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RE: [EFM] Discovery (it was OAM...)


SBC has been deploying this service for awhile now, as a DSL PPoE user in
the PacBell region it was very easy on me to install and bring up, but from
other threads, Andrew at PacBell seams to feel its not so easy from the
carriers perspective. Also when it broke once I found it was faster to order
a new line and reinstall than it was to wait for the repair date.  Maybe the
issue is its very difficult to maintain and troubleshoot if it breaks,
however, my outage was caused by an internal administrative error, not as
technological one.


-----Original Message-----
[]On Behalf Of Faye Ly
Sent: Friday, September 07, 2001 10:03 AM
To: carlosal@xxxxxxxxxxxxxxxxxx
Cc: Francois Menard; Carlos Ribeiro; Geoff Thompson;;; Dolors Sala
Subject: RE: [EFM] Discovery (it was OAM...)


Thank you very much for the clarification.  It's nice to hear it from
the carrier's perspective.  I wonder have you heard the big stir about
SBC's decision to go with PPPoE?  Please check out:

And you are right, this is out of scope of this forum and maybe we
should bring the discussion off-line.  I will send you separate email
regarding this.


-----Original Message-----
From: carlosal@xxxxxxxxxxxxxxxxxx [mailto:carlosal@xxxxxxxxxxxxxxxxxx]
Sent: Thursday, September 06, 2001 11:52 AM
To: Faye Ly
Cc: Francois Menard; Carlos Ribeiro; Geoff Thompson;;;
carlosal@xxxxxxxxxxxxxxxxxx; Dolors Sala
Subject: RE: [EFM] Discovery (it was OAM...)


Warning: this message is not directly related to EFM, but it explains
particularities of the PPPoE model, that is a very popular way to deploy
data services for DSL and cable networks. It is a potential application
the EFM solution.

The original message regarding PPPoE was mine. It has nothing to do with
OAM at the link level; it is used to provision the connectivity between
end user and the service provider for IP services,such as Internet
It's a very good way to provision services in the DSL world. In fact,
DSL providers have turned to PPPoE as the standard solution for
connectivity. One of the advantages of the PPPoE solution for DSL is
it allows to implement a tunnel traversing different technologies:
inside the user home, ATM into the DSL network, with the termination
handled by a special aggregation box with ATM interfaces.

The reason why I cited PPPoE is that it is a very good solution from the
service provider standpoint. It allows to stablish dynamic connections
very low overhead (a few extra bytes per packet, tipically less than 3%
the payload). These connections make easy to implement a flexible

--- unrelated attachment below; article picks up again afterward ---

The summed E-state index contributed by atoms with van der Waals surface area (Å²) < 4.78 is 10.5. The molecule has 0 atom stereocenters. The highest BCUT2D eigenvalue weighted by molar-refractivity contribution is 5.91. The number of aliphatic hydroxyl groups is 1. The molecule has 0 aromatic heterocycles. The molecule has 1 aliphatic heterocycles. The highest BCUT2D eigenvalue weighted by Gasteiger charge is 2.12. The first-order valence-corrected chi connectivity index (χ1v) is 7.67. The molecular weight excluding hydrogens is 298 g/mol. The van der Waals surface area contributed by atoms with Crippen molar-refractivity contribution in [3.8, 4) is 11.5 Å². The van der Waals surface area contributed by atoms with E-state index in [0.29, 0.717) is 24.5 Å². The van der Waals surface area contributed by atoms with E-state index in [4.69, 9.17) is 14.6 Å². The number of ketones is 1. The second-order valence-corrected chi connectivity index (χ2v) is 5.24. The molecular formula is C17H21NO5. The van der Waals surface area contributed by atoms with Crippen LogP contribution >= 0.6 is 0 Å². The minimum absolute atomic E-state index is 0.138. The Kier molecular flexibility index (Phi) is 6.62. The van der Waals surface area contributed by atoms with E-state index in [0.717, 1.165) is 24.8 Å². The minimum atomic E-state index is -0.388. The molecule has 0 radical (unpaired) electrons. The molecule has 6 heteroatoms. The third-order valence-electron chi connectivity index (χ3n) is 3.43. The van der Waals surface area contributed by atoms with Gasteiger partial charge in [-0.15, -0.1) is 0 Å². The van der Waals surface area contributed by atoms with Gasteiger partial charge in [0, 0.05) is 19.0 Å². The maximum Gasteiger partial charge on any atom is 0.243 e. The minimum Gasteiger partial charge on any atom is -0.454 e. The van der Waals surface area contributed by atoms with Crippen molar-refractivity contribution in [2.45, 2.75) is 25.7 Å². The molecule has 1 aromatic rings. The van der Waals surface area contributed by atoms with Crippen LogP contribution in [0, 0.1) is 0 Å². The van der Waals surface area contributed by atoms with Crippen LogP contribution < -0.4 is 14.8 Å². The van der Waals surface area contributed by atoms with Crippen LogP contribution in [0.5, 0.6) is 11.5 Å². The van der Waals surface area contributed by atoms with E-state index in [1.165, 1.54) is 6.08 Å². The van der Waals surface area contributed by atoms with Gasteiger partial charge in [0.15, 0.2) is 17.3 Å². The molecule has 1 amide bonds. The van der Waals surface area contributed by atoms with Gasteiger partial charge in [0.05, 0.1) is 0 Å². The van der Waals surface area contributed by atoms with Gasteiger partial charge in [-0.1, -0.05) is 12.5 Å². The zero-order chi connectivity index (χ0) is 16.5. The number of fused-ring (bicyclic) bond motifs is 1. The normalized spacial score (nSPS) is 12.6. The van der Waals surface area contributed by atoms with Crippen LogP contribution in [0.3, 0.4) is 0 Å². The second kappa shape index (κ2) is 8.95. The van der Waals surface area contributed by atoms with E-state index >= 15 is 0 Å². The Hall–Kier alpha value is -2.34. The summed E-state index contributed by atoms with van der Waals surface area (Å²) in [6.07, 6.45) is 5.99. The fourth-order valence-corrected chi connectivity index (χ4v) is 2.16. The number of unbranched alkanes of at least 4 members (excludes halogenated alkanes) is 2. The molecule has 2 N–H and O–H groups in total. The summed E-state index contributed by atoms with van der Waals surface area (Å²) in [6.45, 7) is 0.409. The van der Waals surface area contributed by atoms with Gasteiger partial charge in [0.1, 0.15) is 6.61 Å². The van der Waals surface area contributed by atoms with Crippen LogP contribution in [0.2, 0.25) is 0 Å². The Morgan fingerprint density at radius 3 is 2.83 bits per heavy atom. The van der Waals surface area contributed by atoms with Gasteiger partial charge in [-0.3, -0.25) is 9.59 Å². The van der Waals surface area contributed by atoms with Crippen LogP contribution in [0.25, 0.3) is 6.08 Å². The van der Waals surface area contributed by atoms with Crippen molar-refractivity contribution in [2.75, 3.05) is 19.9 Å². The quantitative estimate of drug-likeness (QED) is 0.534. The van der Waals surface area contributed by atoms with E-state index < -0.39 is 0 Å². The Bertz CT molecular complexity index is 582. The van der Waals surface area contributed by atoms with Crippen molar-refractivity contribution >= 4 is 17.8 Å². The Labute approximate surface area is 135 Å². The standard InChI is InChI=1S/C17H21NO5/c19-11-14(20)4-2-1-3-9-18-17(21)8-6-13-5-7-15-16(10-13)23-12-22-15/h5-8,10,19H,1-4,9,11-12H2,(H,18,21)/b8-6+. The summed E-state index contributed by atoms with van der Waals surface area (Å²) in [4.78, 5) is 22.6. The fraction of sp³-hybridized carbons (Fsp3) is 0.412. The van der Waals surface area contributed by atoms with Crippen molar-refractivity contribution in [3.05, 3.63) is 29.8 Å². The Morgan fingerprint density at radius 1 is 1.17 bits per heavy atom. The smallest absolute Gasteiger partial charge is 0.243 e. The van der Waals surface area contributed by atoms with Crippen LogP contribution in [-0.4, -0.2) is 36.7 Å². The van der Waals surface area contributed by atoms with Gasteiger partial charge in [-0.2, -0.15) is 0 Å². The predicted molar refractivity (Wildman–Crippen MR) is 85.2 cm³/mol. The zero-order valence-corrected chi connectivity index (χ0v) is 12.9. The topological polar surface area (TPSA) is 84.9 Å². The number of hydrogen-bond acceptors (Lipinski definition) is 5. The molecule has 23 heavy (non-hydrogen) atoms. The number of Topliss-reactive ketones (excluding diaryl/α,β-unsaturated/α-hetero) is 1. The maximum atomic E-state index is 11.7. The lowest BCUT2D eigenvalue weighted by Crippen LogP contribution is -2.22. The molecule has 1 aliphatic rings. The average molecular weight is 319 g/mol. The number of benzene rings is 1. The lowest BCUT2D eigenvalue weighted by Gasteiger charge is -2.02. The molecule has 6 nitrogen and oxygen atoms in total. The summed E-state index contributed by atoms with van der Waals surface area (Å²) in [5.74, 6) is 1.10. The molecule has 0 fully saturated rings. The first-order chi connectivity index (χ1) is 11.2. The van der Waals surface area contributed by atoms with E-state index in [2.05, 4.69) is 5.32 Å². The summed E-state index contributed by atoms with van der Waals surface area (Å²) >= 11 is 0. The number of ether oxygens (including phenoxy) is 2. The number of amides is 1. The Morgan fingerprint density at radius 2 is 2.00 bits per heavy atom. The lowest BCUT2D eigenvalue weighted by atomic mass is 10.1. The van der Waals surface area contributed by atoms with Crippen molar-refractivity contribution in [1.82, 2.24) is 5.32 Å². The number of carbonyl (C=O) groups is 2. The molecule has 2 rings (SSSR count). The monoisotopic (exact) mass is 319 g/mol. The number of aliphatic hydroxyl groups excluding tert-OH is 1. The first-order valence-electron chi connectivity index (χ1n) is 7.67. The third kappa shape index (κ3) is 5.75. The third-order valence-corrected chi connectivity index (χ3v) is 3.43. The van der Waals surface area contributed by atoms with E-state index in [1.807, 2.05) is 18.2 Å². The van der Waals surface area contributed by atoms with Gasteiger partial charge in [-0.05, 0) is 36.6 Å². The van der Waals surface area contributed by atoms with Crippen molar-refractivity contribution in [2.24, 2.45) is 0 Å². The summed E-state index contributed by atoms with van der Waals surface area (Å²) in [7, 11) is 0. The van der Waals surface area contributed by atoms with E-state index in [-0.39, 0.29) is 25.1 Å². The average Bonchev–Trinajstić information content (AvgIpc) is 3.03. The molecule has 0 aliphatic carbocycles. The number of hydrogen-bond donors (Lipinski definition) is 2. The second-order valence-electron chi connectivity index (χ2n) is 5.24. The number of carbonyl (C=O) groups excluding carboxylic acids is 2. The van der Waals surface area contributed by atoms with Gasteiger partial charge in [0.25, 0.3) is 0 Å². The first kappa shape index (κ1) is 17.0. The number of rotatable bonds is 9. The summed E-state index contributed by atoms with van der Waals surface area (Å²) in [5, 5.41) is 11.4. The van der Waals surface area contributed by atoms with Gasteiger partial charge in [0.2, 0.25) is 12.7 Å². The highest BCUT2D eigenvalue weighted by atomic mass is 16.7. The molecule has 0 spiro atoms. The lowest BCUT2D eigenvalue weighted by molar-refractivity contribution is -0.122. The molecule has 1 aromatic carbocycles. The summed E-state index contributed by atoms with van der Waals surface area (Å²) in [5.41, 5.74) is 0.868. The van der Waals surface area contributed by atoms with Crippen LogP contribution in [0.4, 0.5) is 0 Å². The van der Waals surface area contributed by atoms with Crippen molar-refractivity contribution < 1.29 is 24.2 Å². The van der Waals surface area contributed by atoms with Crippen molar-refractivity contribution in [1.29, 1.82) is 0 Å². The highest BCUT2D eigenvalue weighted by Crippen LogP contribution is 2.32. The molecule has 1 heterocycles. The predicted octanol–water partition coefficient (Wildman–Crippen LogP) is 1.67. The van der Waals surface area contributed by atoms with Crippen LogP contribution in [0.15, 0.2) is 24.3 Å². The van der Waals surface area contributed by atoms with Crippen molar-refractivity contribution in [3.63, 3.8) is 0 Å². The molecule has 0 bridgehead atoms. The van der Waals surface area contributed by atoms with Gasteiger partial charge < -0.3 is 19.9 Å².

selection paradigm, where the user can chose the ISP at time of

Looking strictly from an engineering standpoint, the solution may seem
awkward. After all, why tunnel another L2 protocol over the Ethernet
network? After working with several types of access networks in the past
few years, I can tell you that no other technology is best suited for
deployment. The amount of configuration is negligible, the flexibility
excelent, and the cost is very, very low. The termination box is
able to to a lot of valued added services, including content delivery,
firewall, bandwidth management, and so on. Compatibility is not an issue
either, as all the basic requirements are fulfilled by open standards

In short, the use of a 'virtual' L2 topology makes the network much more
flexible. It does not matter if the customer is connected through DSL,
cable modem, dial up or fiber. The tunnels can be stablished directly
between the endpoint and the service management gateway, using either
PPPoE, PPPoA, or even L2TP, as all the protocols are closely related.

(on the other hand, the proposed alternative - 802.1X - doesn't quite
it; it's bound to the Ethernet world. The 'PPPoX' familiy makes
interoperability easier)

Let us look at the issue from other sides; there are some alternatives,
such as the flat network with DHCP, and fully IP-based networks.

- The flat network has some serious problems with scalability and
You can solve this problems by breaking the network into smaller blocks.
fact, if you keep breaking the network until you have a 1:1 relation
between the endpoints, then the scenario becomes very similar to the

-The full IP solution looks nice on paper, but it does have serious
limitations. The IP address allocation is difficult to manage, and it's
difficult to segregate the traffic of every individual customer to
guarantee specific service requirements. Tipically, the intelligence is
scattered all over the network in several routers, making it much harder
manage. The solution in this case is to deploy big 'access routers' into
the network, and to connect every user to a dedicated interface. Again,
going this road takes us exaclty to the PPPoE scenario again.

Of course, there are still hot debates about the relative merits of each
solution. For example, PPPoE is very good for provisioning Internet
services, but it's not well suited for broadcast/multicast based
such as video delivery; it simply does not scale very well.  My opinion
that the basic EFM design should not assume that any of the solutions
is going to be adopted as the standard solution for service provisioning
anytime soon.

Carlos Ribeiro
CTBC Telecom